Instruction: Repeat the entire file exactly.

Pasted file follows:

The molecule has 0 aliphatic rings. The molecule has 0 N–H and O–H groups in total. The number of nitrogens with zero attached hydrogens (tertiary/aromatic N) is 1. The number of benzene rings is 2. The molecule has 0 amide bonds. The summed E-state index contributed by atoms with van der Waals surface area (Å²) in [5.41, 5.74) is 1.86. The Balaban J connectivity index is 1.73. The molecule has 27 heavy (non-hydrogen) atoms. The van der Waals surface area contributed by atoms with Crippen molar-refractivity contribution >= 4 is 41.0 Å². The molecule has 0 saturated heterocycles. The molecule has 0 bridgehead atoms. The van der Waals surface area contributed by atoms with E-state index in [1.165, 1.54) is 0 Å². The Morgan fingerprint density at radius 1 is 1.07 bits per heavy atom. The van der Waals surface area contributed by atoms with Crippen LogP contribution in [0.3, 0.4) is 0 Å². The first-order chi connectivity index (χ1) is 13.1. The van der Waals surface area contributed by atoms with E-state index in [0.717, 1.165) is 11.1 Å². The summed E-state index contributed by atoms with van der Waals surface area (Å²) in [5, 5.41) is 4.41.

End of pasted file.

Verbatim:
The molecule has 0 aliphatic rings. The molecule has 0 N–H and O–H groups in total. The number of nitrogens with zero attached hydrogens (tertiary/aromatic N) is 1. The number of benzene rings is 2. The molecule has 0 amide bonds. The summed E-state index contributed by atoms with van der Waals surface area (Å²) in [5.41, 5.74) is 1.86. The Balaban J connectivity index is 1.73. The molecule has 27 heavy (non-hydrogen) atoms. The van der Waals surface area contributed by atoms with Crippen molar-refractivity contribution >= 4 is 41.0 Å². The molecule has 0 saturated heterocycles. The molecule has 0 bridgehead atoms. The van der Waals surface area contributed by atoms with E-state index in [1.165, 1.54) is 0 Å². The Morgan fingerprint density at radius 1 is 1.07 bits per heavy atom. The van der Waals surface area contributed by atoms with Crippen LogP contribution in [0.3, 0.4) is 0 Å². The first-order chi connectivity index (χ1) is 13.1. The van der Waals surface area contributed by atoms with E-state index in [0.717, 1.165) is 11.1 Å². The summed E-state index contributed by atoms with van der Waals surface area (Å²) in [5, 5.41) is 4.41.